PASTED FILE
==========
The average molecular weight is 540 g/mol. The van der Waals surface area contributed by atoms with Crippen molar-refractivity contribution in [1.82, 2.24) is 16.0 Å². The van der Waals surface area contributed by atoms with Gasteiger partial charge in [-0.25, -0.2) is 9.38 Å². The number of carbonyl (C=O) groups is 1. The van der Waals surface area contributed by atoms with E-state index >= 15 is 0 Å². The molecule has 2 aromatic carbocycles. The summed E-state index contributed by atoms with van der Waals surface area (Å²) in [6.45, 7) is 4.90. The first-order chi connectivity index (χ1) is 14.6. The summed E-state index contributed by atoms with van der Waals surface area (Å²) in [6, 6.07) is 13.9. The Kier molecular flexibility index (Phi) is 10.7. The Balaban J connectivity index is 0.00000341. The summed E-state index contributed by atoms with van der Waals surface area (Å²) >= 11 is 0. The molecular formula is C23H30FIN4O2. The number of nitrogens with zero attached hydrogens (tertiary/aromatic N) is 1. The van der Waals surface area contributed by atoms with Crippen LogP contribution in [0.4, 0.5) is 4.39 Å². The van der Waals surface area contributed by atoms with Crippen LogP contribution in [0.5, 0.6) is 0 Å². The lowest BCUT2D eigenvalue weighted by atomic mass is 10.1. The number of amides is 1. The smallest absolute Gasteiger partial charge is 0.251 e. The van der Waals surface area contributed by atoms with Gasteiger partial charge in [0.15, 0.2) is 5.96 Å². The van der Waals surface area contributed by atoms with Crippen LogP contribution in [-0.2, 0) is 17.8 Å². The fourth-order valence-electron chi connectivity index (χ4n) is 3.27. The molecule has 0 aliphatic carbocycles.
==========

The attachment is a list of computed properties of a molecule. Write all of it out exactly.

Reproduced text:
The average molecular weight is 540 g/mol. The van der Waals surface area contributed by atoms with Crippen molar-refractivity contribution in [1.82, 2.24) is 16.0 Å². The van der Waals surface area contributed by atoms with Gasteiger partial charge in [-0.25, -0.2) is 9.38 Å². The number of carbonyl (C=O) groups is 1. The van der Waals surface area contributed by atoms with E-state index >= 15 is 0 Å². The molecule has 2 aromatic carbocycles. The summed E-state index contributed by atoms with van der Waals surface area (Å²) in [6.45, 7) is 4.90. The first-order chi connectivity index (χ1) is 14.6. The summed E-state index contributed by atoms with van der Waals surface area (Å²) in [6, 6.07) is 13.9. The Kier molecular flexibility index (Phi) is 10.7. The Balaban J connectivity index is 0.00000341. The summed E-state index contributed by atoms with van der Waals surface area (Å²) >= 11 is 0. The molecular formula is C23H30FIN4O2. The number of nitrogens with zero attached hydrogens (tertiary/aromatic N) is 1. The van der Waals surface area contributed by atoms with Crippen LogP contribution in [0.4, 0.5) is 4.39 Å². The van der Waals surface area contributed by atoms with Crippen LogP contribution in [0.5, 0.6) is 0 Å². The lowest BCUT2D eigenvalue weighted by atomic mass is 10.1. The number of amides is 1. The smallest absolute Gasteiger partial charge is 0.251 e. The van der Waals surface area contributed by atoms with Gasteiger partial charge in [0.15, 0.2) is 5.96 Å². The van der Waals surface area contributed by atoms with Crippen LogP contribution in [-0.2, 0) is 17.8 Å². The fourth-order valence-electron chi connectivity index (χ4n) is 3.27. The molecule has 0 aliphatic carbocycles.